Battleship: Sanctuary by Caryn Lix 

Even though Battleship doesn’t have any aliens in it (thought how cool would that be?) it does have strategy and a little bit of chance and, if you have the newer versions, cool sound effects of things exploding. Sanctuary is filled with action and strategy and teenagers trying to survive on a spaceship while avoiding some less than friendly creatures (ahem, aliens) that will keep you on the edge of your seat.


Candy Land: Stay Sweet by Siobhan Vivian


Everyone knows Candy Land! Stay Sweet is the perfect pair to this game, with its colorful, sweet story all while you are still competing to make it to the Candy Castle first. Amelia and her best friend go through some rough moments and some sweet moments in the book about World War II, ice cream, and growing up. AND Candy Land actually came out only five years after Meade Creamery was established!

I don’t know about you, but I was raised to believe that we have to be very careful with food around our books. What if it spills?! What if it stains?! What if we somehow drop the book in a plate of spaghetti?! So, when I read, it’s a cup of tea, placed just barely within reach, and a nice window or warm blanket nearby dependent upon the season. Of course, my need to avoid the noms gets entirely derailed when certain books make me hungry. It’s possible that my “no food while reading” rule may occasionally be broken for some of the below titles!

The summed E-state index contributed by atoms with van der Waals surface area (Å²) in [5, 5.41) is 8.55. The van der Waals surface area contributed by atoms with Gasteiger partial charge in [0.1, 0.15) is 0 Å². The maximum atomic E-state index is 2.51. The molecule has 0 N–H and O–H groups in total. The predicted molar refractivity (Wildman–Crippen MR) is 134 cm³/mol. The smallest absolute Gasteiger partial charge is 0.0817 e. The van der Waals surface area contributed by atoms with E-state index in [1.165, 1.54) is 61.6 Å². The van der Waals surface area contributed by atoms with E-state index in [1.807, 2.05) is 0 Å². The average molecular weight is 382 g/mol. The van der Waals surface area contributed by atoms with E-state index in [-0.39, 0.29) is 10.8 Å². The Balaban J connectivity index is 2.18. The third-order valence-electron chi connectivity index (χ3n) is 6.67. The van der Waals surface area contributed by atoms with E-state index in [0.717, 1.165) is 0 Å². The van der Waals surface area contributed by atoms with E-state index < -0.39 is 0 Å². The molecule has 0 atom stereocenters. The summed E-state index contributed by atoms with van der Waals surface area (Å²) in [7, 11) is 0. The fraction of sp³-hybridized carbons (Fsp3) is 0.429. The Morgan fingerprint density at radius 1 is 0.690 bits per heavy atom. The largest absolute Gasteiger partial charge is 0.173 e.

9 Books That Will Make You Hungry

1. A Pho Love Story by Loan Le

It’s in the name. It’s on the cover. This books is about Pho! But that’s not the only Vietnamese food that Loan Le talks about in this book.  This adorable romance about two teen whose families own rival Pho restaurants will warm your heart and have you immediately ordering from your nearest Vietnamese restaurant.


2. Permanent Record by Mary H.K. Choi

On paper, college dropout Pablo Rind doesn’t have a whole lot going for him. His graveyard shift at a twenty-four-hour deli in Brooklyn is a struggle. Pop juggernaut Leanna Smart has enough social media followers to populate whole continents, on the other hand. When Leanna and Pablo meet at 5:00 am at the bodega, they bond over a shared love of snacks and, absurd as it is, they may become A Thing because of it. Full of modern classics, snack throwbacks, and an appreciation for the best bagels and tacos you can find, this book had my stomach growling from the very beginning.


3. Serious Moonlight by Jenn Bennett


After an awkward first encounter, Birdie and Daniel are forced to work together in a Seattle hotel where a famous author leads a mysterious and secluded life. Mystery book aficionado Birdie cannot pass this opportunity up, and Daniel can never pass up a good adventure. In their pursuit to find the truth behind his identity, they often find themselves frequenting the Moonlight Diner and appreciating its myriad of delicious and unique pies. I demand a recipe book this instant!